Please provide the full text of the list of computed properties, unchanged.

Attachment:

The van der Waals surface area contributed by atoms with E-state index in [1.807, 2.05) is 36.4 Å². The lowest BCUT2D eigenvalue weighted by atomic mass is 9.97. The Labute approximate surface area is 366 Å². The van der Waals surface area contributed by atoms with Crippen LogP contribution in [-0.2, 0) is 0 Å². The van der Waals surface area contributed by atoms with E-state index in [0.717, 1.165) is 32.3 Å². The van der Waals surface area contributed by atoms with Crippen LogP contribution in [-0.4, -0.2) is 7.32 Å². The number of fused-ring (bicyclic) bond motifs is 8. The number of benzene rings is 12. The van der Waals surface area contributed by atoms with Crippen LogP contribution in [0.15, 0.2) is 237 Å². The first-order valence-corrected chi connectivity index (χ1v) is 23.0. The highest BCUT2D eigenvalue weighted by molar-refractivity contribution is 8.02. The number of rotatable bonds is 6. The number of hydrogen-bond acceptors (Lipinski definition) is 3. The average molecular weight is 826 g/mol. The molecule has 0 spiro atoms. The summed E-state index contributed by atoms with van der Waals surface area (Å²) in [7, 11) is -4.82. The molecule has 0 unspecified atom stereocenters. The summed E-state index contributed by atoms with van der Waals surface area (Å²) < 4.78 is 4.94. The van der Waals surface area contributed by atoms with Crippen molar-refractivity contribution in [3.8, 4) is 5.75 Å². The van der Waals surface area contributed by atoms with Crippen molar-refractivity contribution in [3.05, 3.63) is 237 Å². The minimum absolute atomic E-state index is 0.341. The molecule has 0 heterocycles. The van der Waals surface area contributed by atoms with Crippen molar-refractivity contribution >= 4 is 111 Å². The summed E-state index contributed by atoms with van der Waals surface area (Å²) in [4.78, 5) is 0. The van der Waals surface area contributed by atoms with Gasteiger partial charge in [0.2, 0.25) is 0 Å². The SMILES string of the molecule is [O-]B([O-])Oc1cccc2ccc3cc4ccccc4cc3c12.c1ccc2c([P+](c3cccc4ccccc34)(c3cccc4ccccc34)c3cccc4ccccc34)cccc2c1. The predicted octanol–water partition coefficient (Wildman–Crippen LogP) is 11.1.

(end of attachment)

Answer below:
The van der Waals surface area contributed by atoms with E-state index in [1.807, 2.05) is 36.4 Å². The lowest BCUT2D eigenvalue weighted by atomic mass is 9.97. The Labute approximate surface area is 366 Å². The van der Waals surface area contributed by atoms with Crippen LogP contribution in [-0.2, 0) is 0 Å². The van der Waals surface area contributed by atoms with E-state index in [0.717, 1.165) is 32.3 Å². The van der Waals surface area contributed by atoms with Crippen LogP contribution in [-0.4, -0.2) is 7.32 Å². The number of fused-ring (bicyclic) bond motifs is 8. The number of benzene rings is 12. The van der Waals surface area contributed by atoms with Crippen LogP contribution in [0.15, 0.2) is 237 Å². The first-order valence-corrected chi connectivity index (χ1v) is 23.0. The highest BCUT2D eigenvalue weighted by molar-refractivity contribution is 8.02. The number of rotatable bonds is 6. The number of hydrogen-bond acceptors (Lipinski definition) is 3. The average molecular weight is 826 g/mol. The molecule has 0 spiro atoms. The summed E-state index contributed by atoms with van der Waals surface area (Å²) in [7, 11) is -4.82. The molecule has 0 unspecified atom stereocenters. The summed E-state index contributed by atoms with van der Waals surface area (Å²) < 4.78 is 4.94. The van der Waals surface area contributed by atoms with Crippen molar-refractivity contribution in [3.8, 4) is 5.75 Å². The van der Waals surface area contributed by atoms with Crippen molar-refractivity contribution in [3.05, 3.63) is 237 Å². The minimum absolute atomic E-state index is 0.341. The molecule has 0 heterocycles. The van der Waals surface area contributed by atoms with Crippen molar-refractivity contribution >= 4 is 111 Å². The summed E-state index contributed by atoms with van der Waals surface area (Å²) in [4.78, 5) is 0. The van der Waals surface area contributed by atoms with Gasteiger partial charge in [0.2, 0.25) is 0 Å². The SMILES string of the molecule is [O-]B([O-])Oc1cccc2ccc3cc4ccccc4cc3c12.c1ccc2c([P+](c3cccc4ccccc34)(c3cccc4ccccc34)c3cccc4ccccc34)cccc2c1. The predicted octanol–water partition coefficient (Wildman–Crippen LogP) is 11.1.